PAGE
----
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Or is it 1980?
Posted by: McQ on Monday, July 21, 2008

Except in this case the "Ronald Reagan" of the election would be Barack Obama.

Wandering around the net and reading various articles, I stumbled across Clive Crook's examination of exactly the phenomenon Michael Barone addresses in the post below.

Crook, however, has a completely different analysis based on the work of Emory University professor Alan Abramowitz and his electoral barometer.

The point to be made about the good professor's electoral barometer is it that has a good track record, much better than the polls. And, as Crook succinctly sums up Abramowitz's findings about this election, "McCain is toast".

Essentially the message Crook and Abramowitz give is that the polls that show the candidates in a very tight race don't really matter because they're polling the wrong things.

Abramowitz's electoral barometer weighs together the approval rating of the incumbent president, the economy’s economic growth rate and whether the president’s party has controlled the White House for two terms (the “time for a change” factor). That's it. That's all. And he weights them as his research indicates these factors should be weighted.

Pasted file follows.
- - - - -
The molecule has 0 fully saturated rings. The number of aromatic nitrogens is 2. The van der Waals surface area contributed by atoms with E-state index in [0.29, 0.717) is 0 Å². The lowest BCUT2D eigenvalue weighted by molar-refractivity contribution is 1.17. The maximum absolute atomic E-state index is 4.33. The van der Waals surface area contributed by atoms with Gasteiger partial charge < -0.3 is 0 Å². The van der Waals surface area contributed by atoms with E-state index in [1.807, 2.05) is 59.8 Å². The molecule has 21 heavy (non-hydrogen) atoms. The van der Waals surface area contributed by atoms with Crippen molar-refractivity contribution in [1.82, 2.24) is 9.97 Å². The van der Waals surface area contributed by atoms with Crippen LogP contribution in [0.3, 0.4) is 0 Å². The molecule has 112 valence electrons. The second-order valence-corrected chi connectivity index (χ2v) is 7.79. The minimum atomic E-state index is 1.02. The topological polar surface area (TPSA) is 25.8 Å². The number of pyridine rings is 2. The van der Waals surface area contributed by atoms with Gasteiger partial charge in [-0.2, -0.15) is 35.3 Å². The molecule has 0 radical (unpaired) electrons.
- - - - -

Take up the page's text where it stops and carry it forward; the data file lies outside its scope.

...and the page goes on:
It has predicted the popular vote winner 14 out of 15 times in post-war elections (it missed on Humphrey in '68 which isn't particularly surprising given the convention and the era).

And this election in particular?
The Electoral Barometer, a measure of national political conditions that combines these three factors, currently yields a reading of -62, which is similar to that received by Jimmy Carter prior to his decisive loss to Ronald Reagan.
Yes folks, unlike the Barone analysis which finds conditions analogous to the 1976 Carter/Ford race, Abramowitz finds it much closer to the 1980 Carter/Reagan race - except in this particular case, it is Obama who is the "Reagan" of the race, not the Republican.

Crook comes up with perhaps the most interesting point about this method of prediction:
The unsettling thing about this way of predicting the outcome, of course, is that it does not matter whether the Democratic candidate is Mr Obama or Hillary Clinton – or Joe Biden or Dennis Kucinich, for that matter. The Republicans’ choice of Mr McCain was equally beside the point. On the merits, one candidate may be much better than another – a separate and endlessly interesting question. When it comes to predicting the result, the barometer says that as long as the incumbent is not running, it makes no difference.
Tuck that in the back of your mind and compare it with the results in November. What Crook is arguing is that it really doesn't matter who is running for which party - if the three conditions are in a certain alignment, a blue dog could run and win. Or a red one.

However, all that being said, there is an "X" factor in this particular race that has never been present before:
Are there special factors that could throw the calculation off? No doubt, and this year one above all cries out. Mr Obama would be the first black president, a possibility the barometer has not yet had to contemplate. Who knows what difference his colour will make, whether it will help him on balance or hurt him.
And, of course, we'll certainly see how that effects the outcome if at all.